For most of the planet, it will seem like a shocker. But, really, the fact that the Air Force is looking for President Bush's approval to put weapons in space is no revelation. The service has been shouting for orbiting arms for years.The New York Times is reporting today that the Air Force wants a new national-security directive to "replace a 1996 Clinton administration policy that emphasized a more pacific use of space, including spy satellites' support for military operations, arms control and nonproliferation pacts."Well, of course that's what the Air Force wants. Last year, an Air Force paper on "Counterspace Operations," signed by chief of staff Gen. John Jumper, declared that the "freedom to attack denying space capability to the adversary" has become a "crucial first step in any military operation." In 2003, the service released a "Transformation Flight Plan," complete with a space weapons wish list -- from anti-satellite lasers to arms that could "strike ground targets anywhere in the world from space."It's from this collection that the Times' Tim Weiner draws at least some of its examples of weapons in orbit. And I'm afraid Weiner may have confused the Air Force's equivalent of day dreams with full-blown, big-money Pentagon development efforts.
[An] Air Force space program, nicknamed Rods From God, aims to hurl cylinders of tungsten, titanium or uranium from the edge of space to destroy targets on the ground, striking at speeds of about 7,200 miles an hour with the force of a small nuclear weapon.Yes, "Rods from God" is mentioned in the 2003 "Flight Plan." But the idea was debunked so long ago that's it's hard to believe the service is actually pursuing the Rods in any serious way. As Columbia University physics professor Richard Garwin noted, the Rods could only work if they orbited at low altitudes. And that means they "could only deliver one-ninth the destructive energy per gram as a conventional bomb."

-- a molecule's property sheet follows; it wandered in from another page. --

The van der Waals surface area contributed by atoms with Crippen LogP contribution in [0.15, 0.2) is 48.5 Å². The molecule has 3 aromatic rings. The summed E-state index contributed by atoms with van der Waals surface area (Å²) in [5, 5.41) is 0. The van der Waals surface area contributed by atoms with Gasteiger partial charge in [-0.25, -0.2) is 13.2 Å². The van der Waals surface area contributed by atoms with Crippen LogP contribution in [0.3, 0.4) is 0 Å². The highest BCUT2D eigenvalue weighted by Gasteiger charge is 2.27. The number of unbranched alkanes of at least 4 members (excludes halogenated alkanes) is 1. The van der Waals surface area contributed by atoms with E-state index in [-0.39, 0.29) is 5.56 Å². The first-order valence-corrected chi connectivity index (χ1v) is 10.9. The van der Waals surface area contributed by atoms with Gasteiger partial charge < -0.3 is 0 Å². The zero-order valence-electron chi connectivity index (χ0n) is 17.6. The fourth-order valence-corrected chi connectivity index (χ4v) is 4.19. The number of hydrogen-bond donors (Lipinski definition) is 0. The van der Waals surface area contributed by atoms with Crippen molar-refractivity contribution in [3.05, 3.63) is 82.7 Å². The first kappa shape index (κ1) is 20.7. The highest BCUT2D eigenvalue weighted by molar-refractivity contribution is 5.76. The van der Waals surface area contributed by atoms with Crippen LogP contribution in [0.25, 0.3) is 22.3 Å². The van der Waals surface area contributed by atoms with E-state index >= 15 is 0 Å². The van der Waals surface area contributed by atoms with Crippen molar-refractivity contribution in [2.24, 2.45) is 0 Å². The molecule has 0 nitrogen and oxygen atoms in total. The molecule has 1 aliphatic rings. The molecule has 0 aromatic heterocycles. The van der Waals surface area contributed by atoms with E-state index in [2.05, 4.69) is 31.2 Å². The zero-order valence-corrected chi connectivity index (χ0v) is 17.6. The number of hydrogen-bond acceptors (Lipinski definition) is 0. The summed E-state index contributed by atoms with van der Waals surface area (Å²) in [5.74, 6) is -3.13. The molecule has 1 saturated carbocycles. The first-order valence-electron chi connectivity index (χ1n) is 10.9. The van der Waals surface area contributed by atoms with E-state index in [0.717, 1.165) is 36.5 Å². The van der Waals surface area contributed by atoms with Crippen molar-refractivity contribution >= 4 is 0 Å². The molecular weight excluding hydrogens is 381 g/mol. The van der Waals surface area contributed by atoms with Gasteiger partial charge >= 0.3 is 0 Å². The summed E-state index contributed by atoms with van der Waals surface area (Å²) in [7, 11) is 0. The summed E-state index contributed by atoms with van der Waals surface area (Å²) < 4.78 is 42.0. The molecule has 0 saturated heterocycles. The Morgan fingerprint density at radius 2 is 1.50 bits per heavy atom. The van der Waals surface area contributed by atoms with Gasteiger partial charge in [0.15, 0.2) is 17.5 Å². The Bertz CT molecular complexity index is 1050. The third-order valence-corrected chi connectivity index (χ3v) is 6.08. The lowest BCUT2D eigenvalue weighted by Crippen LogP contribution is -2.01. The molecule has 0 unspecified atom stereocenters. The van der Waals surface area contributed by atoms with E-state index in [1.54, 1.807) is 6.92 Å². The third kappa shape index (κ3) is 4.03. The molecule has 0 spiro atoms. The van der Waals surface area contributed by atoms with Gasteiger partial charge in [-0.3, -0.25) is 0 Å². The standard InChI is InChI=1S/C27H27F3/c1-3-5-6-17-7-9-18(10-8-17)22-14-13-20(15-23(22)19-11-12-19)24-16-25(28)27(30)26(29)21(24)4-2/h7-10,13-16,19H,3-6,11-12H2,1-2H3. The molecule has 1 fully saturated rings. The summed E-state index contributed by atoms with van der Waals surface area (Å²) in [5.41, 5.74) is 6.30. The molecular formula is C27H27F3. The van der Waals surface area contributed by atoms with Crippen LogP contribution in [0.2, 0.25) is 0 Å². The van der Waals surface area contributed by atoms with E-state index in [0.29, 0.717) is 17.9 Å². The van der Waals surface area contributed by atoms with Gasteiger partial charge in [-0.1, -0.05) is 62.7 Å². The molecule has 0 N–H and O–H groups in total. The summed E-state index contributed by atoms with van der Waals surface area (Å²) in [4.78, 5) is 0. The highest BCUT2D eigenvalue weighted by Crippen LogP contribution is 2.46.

[Another] program would bounce laser beams off mirrors hung from space satellites or huge high-altitude blimps, redirecting the lethal rays down to targets around the world.This is a project Defense Tech has reported on several times, most recently in early May. It's not as outlandish as "Rods from God." But the laser-mirror effort is still in its infancy, with the most basic of experiments now getting started. This is a long way from a weapon, folks.
A [third] seeks to turn radio waves into weapons whose powers could range "from tap on the shoulder to toast."Obviously, the military is very interested in high-powered microwaves -- the Active Denial crowd control system is the best example. But microwave weapons, based in space? That's just wishful thinking.
The Air Force already has a potential weapon in space. In April, the Air Force launched the XSS-11, an experimental microsatellite with the technical ability to disrupt other nations' military reconnaissance and communications satellites.This isn't quite right, either. The 305-pound, nine foot-long XSS-11 is a demonstrator to show how maneuverable and autonomous future mini-satellites might be. Down the road, those capabilities would be great to have on an anti-satellite device, sure. But it's a mistake, I think, to call the XSS-11 itself a "weapon." I'll have more to say about the XSS-11 in next month's Popular Mechanics.
A new Air Force strategy, Global Strike, calls for a military space plane carrying precision-guided weapons armed with a half-ton of munitions. General Lord told Congress last month that Global Strike would be "an incredible capability" to destroy command centers or missile bases "anywhere in the world."Pentagon documents say the weapon, called the common aero vehicle, could strike from halfway around the world in 45 minutes. "This is the type of prompt Global Strike I have identified as a top priority for our space and missile force," General Lord said.Now this project -- which we first looked at back in November 2003 -- is legit, with a hefty $91 million invested into it over the last two years. But, by making so little distinction between this effort and more pie-in-the-sky plans, the Times does its readers a bit of a disservice.What's more, the paper of record actually ignores some of the Air Force's actual, working space weapons while spilling ink over the service's least-likely schemes. In October, the Air Force deployed a radio-frequency jammer, meant to disrupt opponents' satellite communications. And, according to Air Force documents, commercial spacecraft, neutral countries' launching pads even weather satellites are all on the potential target list. To me, that's truly shocking.THERE'S MORE: Winds of Change has an interesting post up about the media-military divide. And Winds sister site Defense Industry Daily points out a new $19.5 contract for Boeing to start working on "large structure deployment and control from space." Be sure to check out Armchair Generalist's take on the Times story, too.